Subterranean cavities serve as resting places and hibernation shelters for mosquitoes. In Europe, members of the genus Culex are often the most abundant insects on cave walls. Culex pipiens L., the common house mosquito, exists in two physically very similar, yet genetically and ecologically distinct biotypes (or forms, ‘f.’), namely Cx. pipiens f. pipiens and Cx. pipiens f. molestus. Autogeny and stenogamy of the latter form have been interpreted as adaptations to underground habitats. The epigean occurrence of the two biotypes and their hybrids was recently examined in Eastern Austria, but the hypogean distribution of the Cx. pipiens complex and morphologically similar non-members such as Cx. torrentium is unknown. Considering the key role of Culex mosquitoes in the epidemiology of certain zoonotic pathogens, the general paucity of data on species composition and relative abundance in subterranean shelters appears unfortunate.
For a first pertinent investigation in Austria, we collected mosquitoes in four eastern federal states. Based on analyses of the ACE2 gene and the CQ11 microsatellite locus, 150 female and three male mosquitoes of the genus Culex, two females of the genus Culiseta and a single female of the genus Anopheles were determined to species level or below. In our catches, Cx. pipiens f. pipiens exceeded the apparent abundance of the purportedly cave-adapted Cx. pipiens f. molestus many times over. Records of Cx. hortensis and Cx. territans, two species rarely collected in Austria, lead us to infer that underground habitats host a higher diversity of culicine mosquitoes than previously thought.
Underground spaces such as natural caves, mining galleries, tunnels and culverts (henceforth referred to as ‘caves’) are resting and hibernation shelters for numerous families of insects, including hematophagous Diptera such as Psychodidae, Ceratopogonidae and Culicidae (Obame-Nkoghe et al. 2017a; Carvalho et al. 2016).
Mosquitoes (Culicidae) include vectors of human and veterinary pathogens such as arboviruses, haemosporidians and filarioid nematodes (Norris 2004; Schoener et al. 2017; Übleis et al. 2018). Distribution and transmission of these pathogens are regulated through communities of potential vector organisms (Zittra et al. 2017a). About 10% of the 3500 known mosquito species play a major role in pathogen transmission (Becker et al. 2010; Diniz et al. 2017).
Members of the Culex pipiens complex are critical for the epidemiology of certain viruses that menace public and veterinary health (Brugman et al. 2018). At least, Sindbis and Sindbis-like viruses (Togaviridae), Lednice virus (Bunyaviridae) and Usutu and West Nile virus (Flaviviridae) are primarily transmitted by Culex species in Europe (Becker et al. 2012; Roiz et al. 2012; Fros et al. 2015). Furthermore, persistence of the West Nile virus lineage 2 throughout the winter season in Europe, facilitated by vertical transmission, is strongly linked to this species complex (Rudolf et al. 2017). Heed must be paid to the fact that different host preferences of the two Cx. pipiens forms and the hybrids entail distinct vector competences (Lundström et al. 1990; Vogels et al. 2016). In addition, the two forms exhibit ecological differentiation: Culex pipiens f. pipiens is basically ornithophilic (bird-biting), anautogenous (the female requires a blood meal for egg development) and eurygamous (mates while swarming in a large breeding area), whereas Cx. pipiens f. molestus is mammalophilic (preferring mammals), autogenous (can lay a first batch of eggs without a blood meal) and stenogamous (mates in restricted space without nuptial flight). Immature stages of both forms are found at epigean sites, whereas in hypogean sites only f. molestus has been recorded so far (Byrne and Nichols 1999). Furthermore, the two biotypes are known to hybridise in areas where they coexist (Zittra et al. 2016), which may result in populations that act as bridge vectors due to their feeding preferences (Hamer et al. 2008; Černý et al. 2011). Previous studies, not only with reference to Austria, mainly focused on epigean urban and wetland habitats, completely neglecting less accessible sites such as natural caves (Lebl et al. 2014; Zittra et al. 2016).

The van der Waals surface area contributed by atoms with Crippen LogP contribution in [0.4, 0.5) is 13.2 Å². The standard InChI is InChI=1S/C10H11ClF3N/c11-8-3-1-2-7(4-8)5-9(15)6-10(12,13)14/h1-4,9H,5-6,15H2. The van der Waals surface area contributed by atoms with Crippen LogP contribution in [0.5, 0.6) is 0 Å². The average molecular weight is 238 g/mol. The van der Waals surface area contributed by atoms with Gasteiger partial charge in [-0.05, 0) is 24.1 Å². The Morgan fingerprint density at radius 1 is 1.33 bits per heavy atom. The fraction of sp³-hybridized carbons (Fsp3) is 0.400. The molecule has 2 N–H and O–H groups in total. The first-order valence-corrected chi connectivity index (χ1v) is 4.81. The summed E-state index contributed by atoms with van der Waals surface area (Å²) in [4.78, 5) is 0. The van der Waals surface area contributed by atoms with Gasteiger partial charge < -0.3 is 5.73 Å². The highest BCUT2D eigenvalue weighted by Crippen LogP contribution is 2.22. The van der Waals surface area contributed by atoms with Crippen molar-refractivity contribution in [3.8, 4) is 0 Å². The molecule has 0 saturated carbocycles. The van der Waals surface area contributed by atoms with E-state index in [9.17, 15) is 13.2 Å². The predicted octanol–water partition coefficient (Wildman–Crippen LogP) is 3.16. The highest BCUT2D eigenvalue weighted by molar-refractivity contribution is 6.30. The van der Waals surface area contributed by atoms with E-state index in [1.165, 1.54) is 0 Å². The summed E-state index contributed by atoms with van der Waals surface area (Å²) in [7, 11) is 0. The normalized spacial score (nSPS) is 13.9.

The mosquito species inventory of Austria currently holds 49 species of eight genera (Zittra et al. 2017b). Only a restricted number of these has been reported from both natural and man-made underground cavities in Austria, namely Cx. pipiens s.l. (recorded in several federal states: Salzburg, Upper Austria, Lower Austria, Vienna, Burgenland, Styria and Carinthia), Cx. hortensis and Ochlerotatus geniculatus (Carinthia), Culiseta annulata (Lower Austria and Burgenland) (Strouhal and Vornatscher 1975) and Uranotaenia unguiculata (Lower Austria) (Rudolf et al. 2015). The Cx. pipiens complex, usually referred to as the common house mosquito, consists of several taxa (Bahnck and Fonseca 2006; Farajollahi et al. 2011). In Austria, only one species of this complex has been confirmed so far: Cx. pipiens L., with the biotypes Cx. pipiens f. pipiens, Cx. pipiens f. molestus and hybrids of the two (Zittra et al. 2016). A number of Culex species are genetically separated from the Cx. pipiens complex (Farajollahi et al. 2011), yet morphologically hardly distinguishable in the female sex. In Austria, this pertains to Cx. torrentium (Zittra et al. 2016).
Mosquitoes differ in their hibernation strategy (Andreadis et al. 2010). While many species hibernate in immature stages, Culex pipiens s.l. is among the mosquitoes that enter hibernacula for resting as non-blood fed, nulliparous and inseminated females. Hibernating parous females seem to experience high mortality (Andreadis et al. 2010).
Since specimens of the genus Culex from underground cavities have seldom been reliably determined to species level or below, the relevance of these shelters with regard to population dynamics and a potential public health risk is hard to assess. So it seems advisable to establish culicid taxa composition and relative abundance in a previously neglected habitat type: the subterranean realm. In this study, we searched into the composition of mosquito assemblages in Austrian caves for the first time, using—in case of genus Culex—molecular tools. We examined whether the presence of Cx. pipiens is in fact much higher than the presence of any other culicid species, as the catalogue of Austrian cave animals (Strouhal and Vornatscher 1975) suggests, and whether alleged underground-adapted Cx. pipiens f. molestus are actually more abundant than Cx. pipiens f. pipiens or hybrids of the two biotypes.